Thomas Pugh, economist at audit, tax and consulting firm RSM UK, agrees that the minimum wage increase kept regular pay high:

“The punchy 0.6% m/m increase in private sector regular pay in April was enough to keep headline total pay growth at 5.9%. However, we estimate at least half of this monthly increase was due to the one-off 9.7% increase in the national minimum wage.

Indeed, the labour market continues to loosen with employment dropping by another 139,000 in the three months to April and the unemployment rate rising to 4.4%

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Wages are rising slightly faster in the UK public sector than in the private sector, today’s labour market report shows.

The Office for National Statistics reports that annual average regular earnings growth for the public sector “remains strong”, at 6.4% in February to April 2024.

For the private sector, total regular (ex-bonuses) pay rose by 5.8%, the slowest rate since April to June 2022 (when it was 5.4%).

Annual average total earnings growth for the public sector was 6.3% and was 5.8% for the private sector, the ONS adds.

UK real wages rising at fastest since 2021

The good news for workers is that real wages (ie, after inflation) rose at their fastest rate in almost three years.

Adjusted for CPI inflation, total pay (including bonuses) grew by 2.7% per year in February to April 2024, which is the fastest rate since July to September 2021 (when it was 3.0%).

Regular pay (which excludes bonuses) rose by 2.9%, the fastest growth since June to August 2021 (when it was 3.4%).

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Introduction: Unemployment rate rises to 4.4%

Good morning, and welcome to our rolling coverage of business, the financial markets and the world economy.

Back when the UK general election was called, today was identified as a key date to take the health of the economy.

That’s because the latest labour market data is being released, the first of five pieces of important economic news which will test Rishi Sunak’s claim that his economic plan was working.

The data will also be watched at the Bank of England, as well as across Westminster, as central bankers look for evidence that inflationary pressures are esing.

And the big news is that unemployment has risen, while wage growth remains stickily high – which may dampen hopes of an early interest rate cut.

The Office for National Statistics has reported that the number of people unemployed rose by 138,000 in the February-April quarter, taking the total to just over 1.5 million.

This lifts the UK unemployment rate to 4.4%, the highest since July-September 2021.

The number of people in work has fallen, by 139,000, to 32.97 million.

And 132,000 more people fell out of the labour market altogether, partly due to ill health, taking the total of economically inactive up to 9.434m. That left the economic inactivity rate at 22.3% for the three months to April, up from 22% in the previous quarter.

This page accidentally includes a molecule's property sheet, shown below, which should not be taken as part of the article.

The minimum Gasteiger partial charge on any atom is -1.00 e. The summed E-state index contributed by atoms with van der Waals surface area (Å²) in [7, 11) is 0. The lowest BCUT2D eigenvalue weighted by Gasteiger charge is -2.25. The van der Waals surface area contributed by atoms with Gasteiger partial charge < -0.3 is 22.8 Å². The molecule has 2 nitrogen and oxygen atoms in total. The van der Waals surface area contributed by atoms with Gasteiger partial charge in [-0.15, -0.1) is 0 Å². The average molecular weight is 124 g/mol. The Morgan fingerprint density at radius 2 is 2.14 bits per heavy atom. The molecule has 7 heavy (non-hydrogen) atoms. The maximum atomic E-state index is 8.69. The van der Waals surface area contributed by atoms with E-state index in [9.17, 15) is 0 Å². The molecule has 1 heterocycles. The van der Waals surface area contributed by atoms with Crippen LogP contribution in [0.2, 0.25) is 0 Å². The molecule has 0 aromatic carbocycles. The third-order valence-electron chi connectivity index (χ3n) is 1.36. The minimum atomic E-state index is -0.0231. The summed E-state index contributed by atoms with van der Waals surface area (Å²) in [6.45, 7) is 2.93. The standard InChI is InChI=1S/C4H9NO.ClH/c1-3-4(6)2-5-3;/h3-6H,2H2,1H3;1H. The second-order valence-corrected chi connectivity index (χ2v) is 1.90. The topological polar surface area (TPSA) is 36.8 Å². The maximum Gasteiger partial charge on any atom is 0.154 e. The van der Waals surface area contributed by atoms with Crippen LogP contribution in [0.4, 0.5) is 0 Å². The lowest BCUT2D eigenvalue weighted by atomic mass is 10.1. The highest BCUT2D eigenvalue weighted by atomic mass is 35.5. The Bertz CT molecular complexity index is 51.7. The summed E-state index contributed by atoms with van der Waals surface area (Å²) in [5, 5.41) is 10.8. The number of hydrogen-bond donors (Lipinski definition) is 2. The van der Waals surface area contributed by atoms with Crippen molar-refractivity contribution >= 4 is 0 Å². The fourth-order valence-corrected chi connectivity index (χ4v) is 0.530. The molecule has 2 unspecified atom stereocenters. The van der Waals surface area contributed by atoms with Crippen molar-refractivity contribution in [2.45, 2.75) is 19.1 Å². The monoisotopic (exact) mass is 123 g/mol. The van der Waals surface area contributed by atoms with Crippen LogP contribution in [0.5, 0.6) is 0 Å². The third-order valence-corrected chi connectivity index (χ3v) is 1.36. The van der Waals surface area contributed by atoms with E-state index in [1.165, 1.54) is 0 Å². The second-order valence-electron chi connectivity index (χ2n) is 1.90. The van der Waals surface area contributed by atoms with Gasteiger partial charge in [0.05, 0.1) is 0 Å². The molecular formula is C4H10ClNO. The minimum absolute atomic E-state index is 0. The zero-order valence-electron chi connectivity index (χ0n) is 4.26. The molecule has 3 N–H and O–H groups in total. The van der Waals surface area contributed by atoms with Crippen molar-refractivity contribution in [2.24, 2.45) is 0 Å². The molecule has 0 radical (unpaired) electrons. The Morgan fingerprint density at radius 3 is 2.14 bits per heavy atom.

The data also shows that companies are cutting back on hiring, with the number of vacancies in March to May 2024 falling by 12,000 to 904,000.

The number of vacancies in March to May 2024 was 904,000, a decrease of 12,000 on the previous 3 months.

This is down by 156,000 from a year before, although they remained 108,000 above their pre #COVID19 levels.

Read Vacancies and jobs in the UK ➡️ https://t.co/OOuA5MDtdJ pic.twitter.com/RzohaWofTp

— Office for National Statistics (ONS) (@ONS) June 11, 2024

The ONS says:

This month’s figures continue to show signs that the labour market may be cooling, with the number of vacancies still falling and unemployment rising, though earnings growth remains relatively strong.

We’ve published the latest UK labour market figures.

Headline indicators for the UK labour market for February to April 2024 show:

• employment was 74.3%
• unemployment was 4.4%
• economic inactivity was 22.3%

Read Labour market overview ➡️ https://t.co/d5svuWoytL pic.twitter.com/hsLB0qWhCg

— Office for National Statistics (ONS) (@ONS) June 11, 2024

But wage growth did not slow, despite this cooling demand for workers.

The ONS reports that annual growth in regular earnings (excluding bonuses) was 6.0%, the same as for the previous three-month period; and annual growth in employees’ average total earnings (including bonuses) was 5.9%, the same as for the previous three-month period.

The agenda

  • 7am BST: UK labour market statistics

  • 11am BST: NFIB index of US small business optimism

  • Noon BST: Fireside chat with ECB chief economist Philip Lane at the Banking and Payments Federation Ireland National Conference in Dublin

  • 2pm BST: Russia trade balance for April